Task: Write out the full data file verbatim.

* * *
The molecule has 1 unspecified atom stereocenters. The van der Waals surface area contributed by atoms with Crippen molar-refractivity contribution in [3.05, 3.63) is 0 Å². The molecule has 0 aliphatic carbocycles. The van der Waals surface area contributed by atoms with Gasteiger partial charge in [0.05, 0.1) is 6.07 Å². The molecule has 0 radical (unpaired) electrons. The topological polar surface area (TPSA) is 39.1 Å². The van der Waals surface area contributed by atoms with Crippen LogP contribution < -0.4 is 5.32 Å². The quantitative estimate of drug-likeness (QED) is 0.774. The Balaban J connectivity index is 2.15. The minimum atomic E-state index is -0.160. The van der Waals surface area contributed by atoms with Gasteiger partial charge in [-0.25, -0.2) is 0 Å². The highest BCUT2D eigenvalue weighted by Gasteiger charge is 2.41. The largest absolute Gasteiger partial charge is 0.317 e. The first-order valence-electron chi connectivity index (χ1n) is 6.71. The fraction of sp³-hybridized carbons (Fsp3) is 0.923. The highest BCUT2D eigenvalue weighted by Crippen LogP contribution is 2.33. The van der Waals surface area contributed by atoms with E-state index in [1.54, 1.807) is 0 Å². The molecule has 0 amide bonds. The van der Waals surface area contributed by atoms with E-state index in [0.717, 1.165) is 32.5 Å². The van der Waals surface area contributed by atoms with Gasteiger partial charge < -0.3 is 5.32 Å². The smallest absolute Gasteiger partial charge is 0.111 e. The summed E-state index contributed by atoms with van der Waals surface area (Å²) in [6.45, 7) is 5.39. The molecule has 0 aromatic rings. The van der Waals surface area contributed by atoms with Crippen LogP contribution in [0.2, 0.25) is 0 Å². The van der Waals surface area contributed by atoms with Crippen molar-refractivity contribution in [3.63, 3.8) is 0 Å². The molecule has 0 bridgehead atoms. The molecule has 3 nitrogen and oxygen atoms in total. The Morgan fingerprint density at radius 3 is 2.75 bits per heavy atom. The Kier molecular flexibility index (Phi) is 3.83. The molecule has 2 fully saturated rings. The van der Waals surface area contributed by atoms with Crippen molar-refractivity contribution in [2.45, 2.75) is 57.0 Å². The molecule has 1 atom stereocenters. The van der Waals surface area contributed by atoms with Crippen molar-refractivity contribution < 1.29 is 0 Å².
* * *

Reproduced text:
The molecule has 1 unspecified atom stereocenters. The van der Waals surface area contributed by atoms with Crippen molar-refractivity contribution in [3.05, 3.63) is 0 Å². The molecule has 0 aliphatic carbocycles. The van der Waals surface area contributed by atoms with Gasteiger partial charge in [0.05, 0.1) is 6.07 Å². The molecule has 0 radical (unpaired) electrons. The topological polar surface area (TPSA) is 39.1 Å². The van der Waals surface area contributed by atoms with Crippen LogP contribution < -0.4 is 5.32 Å². The quantitative estimate of drug-likeness (QED) is 0.774. The Balaban J connectivity index is 2.15. The minimum atomic E-state index is -0.160. The van der Waals surface area contributed by atoms with Gasteiger partial charge in [-0.25, -0.2) is 0 Å². The highest BCUT2D eigenvalue weighted by Gasteiger charge is 2.41. The largest absolute Gasteiger partial charge is 0.317 e. The first-order valence-electron chi connectivity index (χ1n) is 6.71. The fraction of sp³-hybridized carbons (Fsp3) is 0.923. The highest BCUT2D eigenvalue weighted by Crippen LogP contribution is 2.33. The van der Waals surface area contributed by atoms with E-state index in [1.54, 1.807) is 0 Å². The molecule has 0 amide bonds. The van der Waals surface area contributed by atoms with E-state index in [0.717, 1.165) is 32.5 Å². The van der Waals surface area contributed by atoms with Gasteiger partial charge < -0.3 is 5.32 Å². The smallest absolute Gasteiger partial charge is 0.111 e. The summed E-state index contributed by atoms with van der Waals surface area (Å²) in [6.45, 7) is 5.39. The molecule has 0 aromatic rings. The van der Waals surface area contributed by atoms with Crippen LogP contribution in [0.2, 0.25) is 0 Å². The van der Waals surface area contributed by atoms with Crippen molar-refractivity contribution in [3.63, 3.8) is 0 Å². The molecule has 0 bridgehead atoms. The molecule has 3 nitrogen and oxygen atoms in total. The Morgan fingerprint density at radius 3 is 2.75 bits per heavy atom. The Kier molecular flexibility index (Phi) is 3.83. The molecule has 2 fully saturated rings. The van der Waals surface area contributed by atoms with Crippen molar-refractivity contribution in [2.45, 2.75) is 57.0 Å². The molecule has 1 atom stereocenters. The van der Waals surface area contributed by atoms with Crippen molar-refractivity contribution < 1.29 is 0 Å².